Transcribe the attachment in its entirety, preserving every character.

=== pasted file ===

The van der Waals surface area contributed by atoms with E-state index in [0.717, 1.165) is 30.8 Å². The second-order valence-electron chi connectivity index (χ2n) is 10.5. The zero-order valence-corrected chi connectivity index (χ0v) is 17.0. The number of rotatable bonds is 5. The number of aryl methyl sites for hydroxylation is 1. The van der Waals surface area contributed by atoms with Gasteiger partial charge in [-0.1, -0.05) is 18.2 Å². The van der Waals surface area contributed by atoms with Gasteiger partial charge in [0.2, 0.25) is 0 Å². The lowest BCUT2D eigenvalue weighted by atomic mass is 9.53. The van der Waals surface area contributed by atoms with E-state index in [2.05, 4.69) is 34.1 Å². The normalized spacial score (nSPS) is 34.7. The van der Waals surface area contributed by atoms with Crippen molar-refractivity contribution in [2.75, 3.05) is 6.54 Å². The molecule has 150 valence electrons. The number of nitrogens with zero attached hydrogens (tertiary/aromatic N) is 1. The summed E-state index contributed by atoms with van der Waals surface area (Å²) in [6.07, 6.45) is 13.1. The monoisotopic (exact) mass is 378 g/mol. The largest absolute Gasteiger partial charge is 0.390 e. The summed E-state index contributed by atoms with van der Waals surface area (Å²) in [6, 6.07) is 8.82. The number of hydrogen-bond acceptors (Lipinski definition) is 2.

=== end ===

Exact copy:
The van der Waals surface area contributed by atoms with E-state index in [0.717, 1.165) is 30.8 Å². The second-order valence-electron chi connectivity index (χ2n) is 10.5. The zero-order valence-corrected chi connectivity index (χ0v) is 17.0. The number of rotatable bonds is 5. The number of aryl methyl sites for hydroxylation is 1. The van der Waals surface area contributed by atoms with Gasteiger partial charge in [-0.1, -0.05) is 18.2 Å². The van der Waals surface area contributed by atoms with Gasteiger partial charge in [0.2, 0.25) is 0 Å². The lowest BCUT2D eigenvalue weighted by atomic mass is 9.53. The van der Waals surface area contributed by atoms with E-state index in [2.05, 4.69) is 34.1 Å². The normalized spacial score (nSPS) is 34.7. The van der Waals surface area contributed by atoms with Crippen molar-refractivity contribution in [2.75, 3.05) is 6.54 Å². The molecule has 150 valence electrons. The number of nitrogens with zero attached hydrogens (tertiary/aromatic N) is 1. The summed E-state index contributed by atoms with van der Waals surface area (Å²) in [6.07, 6.45) is 13.1. The monoisotopic (exact) mass is 378 g/mol. The largest absolute Gasteiger partial charge is 0.390 e. The summed E-state index contributed by atoms with van der Waals surface area (Å²) in [6, 6.07) is 8.82. The number of hydrogen-bond acceptors (Lipinski definition) is 2.